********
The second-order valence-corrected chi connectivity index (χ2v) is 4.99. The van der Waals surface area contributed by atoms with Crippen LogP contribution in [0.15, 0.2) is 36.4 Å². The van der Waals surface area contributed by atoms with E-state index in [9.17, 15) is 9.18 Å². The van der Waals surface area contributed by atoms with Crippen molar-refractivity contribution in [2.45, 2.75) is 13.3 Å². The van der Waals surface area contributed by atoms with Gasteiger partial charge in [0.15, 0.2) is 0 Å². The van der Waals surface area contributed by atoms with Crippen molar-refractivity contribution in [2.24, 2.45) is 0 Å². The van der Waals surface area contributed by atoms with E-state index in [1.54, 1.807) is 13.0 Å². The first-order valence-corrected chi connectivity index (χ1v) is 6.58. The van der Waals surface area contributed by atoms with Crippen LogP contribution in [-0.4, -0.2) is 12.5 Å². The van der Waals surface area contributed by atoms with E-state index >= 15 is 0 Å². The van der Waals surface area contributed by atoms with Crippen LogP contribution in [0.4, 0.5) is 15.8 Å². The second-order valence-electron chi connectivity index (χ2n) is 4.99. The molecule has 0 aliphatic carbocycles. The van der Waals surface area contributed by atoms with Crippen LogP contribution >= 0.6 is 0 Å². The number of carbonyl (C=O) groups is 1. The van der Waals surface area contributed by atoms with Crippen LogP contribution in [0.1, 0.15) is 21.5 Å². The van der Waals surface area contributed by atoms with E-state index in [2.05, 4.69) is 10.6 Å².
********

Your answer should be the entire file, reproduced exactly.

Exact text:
The second-order valence-corrected chi connectivity index (χ2v) is 4.99. The van der Waals surface area contributed by atoms with Crippen LogP contribution in [0.15, 0.2) is 36.4 Å². The van der Waals surface area contributed by atoms with E-state index in [9.17, 15) is 9.18 Å². The van der Waals surface area contributed by atoms with Crippen molar-refractivity contribution in [2.45, 2.75) is 13.3 Å². The van der Waals surface area contributed by atoms with Gasteiger partial charge in [0.15, 0.2) is 0 Å². The van der Waals surface area contributed by atoms with Crippen molar-refractivity contribution in [2.24, 2.45) is 0 Å². The van der Waals surface area contributed by atoms with E-state index in [1.54, 1.807) is 13.0 Å². The first-order valence-corrected chi connectivity index (χ1v) is 6.58. The van der Waals surface area contributed by atoms with Crippen LogP contribution in [-0.4, -0.2) is 12.5 Å². The van der Waals surface area contributed by atoms with E-state index >= 15 is 0 Å². The van der Waals surface area contributed by atoms with Crippen LogP contribution in [0.4, 0.5) is 15.8 Å². The second-order valence-electron chi connectivity index (χ2n) is 4.99. The molecule has 0 aliphatic carbocycles. The van der Waals surface area contributed by atoms with Crippen LogP contribution >= 0.6 is 0 Å². The number of carbonyl (C=O) groups is 1. The van der Waals surface area contributed by atoms with Crippen LogP contribution in [0.1, 0.15) is 21.5 Å². The van der Waals surface area contributed by atoms with E-state index in [2.05, 4.69) is 10.6 Å².